How product managers can use data to understand customers and create value
Today we are talking about making better product decisions that create customer value using the data you already have.
A PR person contacted me about a company that received the 2021 Products That Count award in the Operate category. The award recognizes products that help product managers and are pushing for better ways to accomplish work now and in the future. The company is Indicative and they help product managers leverage insights based on data already in their data warehouse, build their product roadmap, optimize user engagement, and reduce churn.
I’m interested in learning more about this area in general because it brings together several important aspects of product management—the customer journey, data science, data-driven decision making, and reduced time to market.
Our guest is Jeremy Levy, the CEO of Indicative.
Summary of some concepts discussed for product managers
[2:00] What problem in product management drew you toward your work with Indicative?
Our mission at Indicative is to help businesses build better products through data. The first company I founded provided location-based dating for iPhone and Android, and my second company was the first mobile-based CRM for enterprise. In these companies, we struggled with leveraging the data we collected from our customers in a cohesive way for our product teams to make informed product decisions. We created Indicative, the only product analytics platform build specifically for modern data infrastructure. Indicative allows product teams to easily synthesize and use information and ask thousands of questions about their product, roadmap, or day-to-day decisions.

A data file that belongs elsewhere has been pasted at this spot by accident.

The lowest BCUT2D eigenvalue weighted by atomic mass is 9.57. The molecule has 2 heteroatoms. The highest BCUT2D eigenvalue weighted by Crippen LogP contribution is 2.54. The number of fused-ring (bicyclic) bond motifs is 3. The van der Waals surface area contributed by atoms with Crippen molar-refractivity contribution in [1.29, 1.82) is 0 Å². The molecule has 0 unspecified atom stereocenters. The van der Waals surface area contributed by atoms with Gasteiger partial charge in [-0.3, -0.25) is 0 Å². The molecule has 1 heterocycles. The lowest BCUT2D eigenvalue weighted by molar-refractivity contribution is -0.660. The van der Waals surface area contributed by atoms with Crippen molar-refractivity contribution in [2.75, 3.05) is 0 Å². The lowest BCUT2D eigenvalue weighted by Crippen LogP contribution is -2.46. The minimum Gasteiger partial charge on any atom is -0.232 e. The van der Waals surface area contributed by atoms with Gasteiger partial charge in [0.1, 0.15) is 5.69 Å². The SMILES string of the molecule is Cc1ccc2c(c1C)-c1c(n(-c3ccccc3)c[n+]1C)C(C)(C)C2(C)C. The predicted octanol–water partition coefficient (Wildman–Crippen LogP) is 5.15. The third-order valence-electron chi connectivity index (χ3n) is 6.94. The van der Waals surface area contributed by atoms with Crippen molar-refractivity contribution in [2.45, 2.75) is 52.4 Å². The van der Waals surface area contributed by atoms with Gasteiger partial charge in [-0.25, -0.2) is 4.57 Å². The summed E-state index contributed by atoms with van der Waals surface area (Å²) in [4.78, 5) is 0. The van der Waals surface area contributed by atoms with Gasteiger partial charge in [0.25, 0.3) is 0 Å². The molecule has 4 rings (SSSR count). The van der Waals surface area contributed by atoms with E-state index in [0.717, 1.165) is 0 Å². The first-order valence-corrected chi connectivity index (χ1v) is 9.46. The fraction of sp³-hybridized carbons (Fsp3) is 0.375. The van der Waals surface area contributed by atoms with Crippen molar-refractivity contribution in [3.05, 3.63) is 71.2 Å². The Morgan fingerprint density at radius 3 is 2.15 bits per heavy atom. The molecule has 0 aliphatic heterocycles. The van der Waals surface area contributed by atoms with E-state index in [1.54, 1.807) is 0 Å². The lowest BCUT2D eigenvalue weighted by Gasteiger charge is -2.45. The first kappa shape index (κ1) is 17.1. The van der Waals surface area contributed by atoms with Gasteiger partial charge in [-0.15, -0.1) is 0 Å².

[5:36] What is a data warehouse?
A data warehouse is a repository of a company’s business data. It’s separate from a traditional transactional database that runs your application. The data warehouse keeps your data in one place and allows the rest of the company to easily interface with the data. Data warehouses have become available easily and inexpensively; now a startup has access to the same hardware as a Fortune 500 company.
[9:02] How can we do a better job creating products for customers using data? Can you take us through an example?
One example is Prezi, which makes virtual presentation software. Customers don’t use their products in a linear flow; there’s an infinite number of journeys the customer could take when they use the product. Any manual analysis of those journeys is impossible, so Prezi built a data warehouse to collect and store all their data. Using our platform, they isolated the individual journeys customers take as they create presentations. They found friction, the most effective paths, and the features that people were and were not using. Understanding the nuances of how people use their products allowed Prezi to better understand their users and inform their roadmap to reduce friction and help people create better presentations faster.
[12:24] When you brought Prezi onboard, did you instrument their product to collect data, or was there already data available for you to leverage?
Prezi already had their own data. This is often the case. Companies retain ownership of their data and use a variety of available tools to collect and analyze data, storing it in a single data warehouse. Storing data in a single warehouse makes data collection and analysis safer, more reliable, and less expensive.
[17:25] How do customer journeys help us make better products?
Customer journeys include all the paths that customers take when they interact with your product and all the touchpoints like email, registration, and phone calls. We created a product called Journeys that visualizes many possible journeys and allows you to filter the ones that are most effective and visualize them with a Sankey diagram,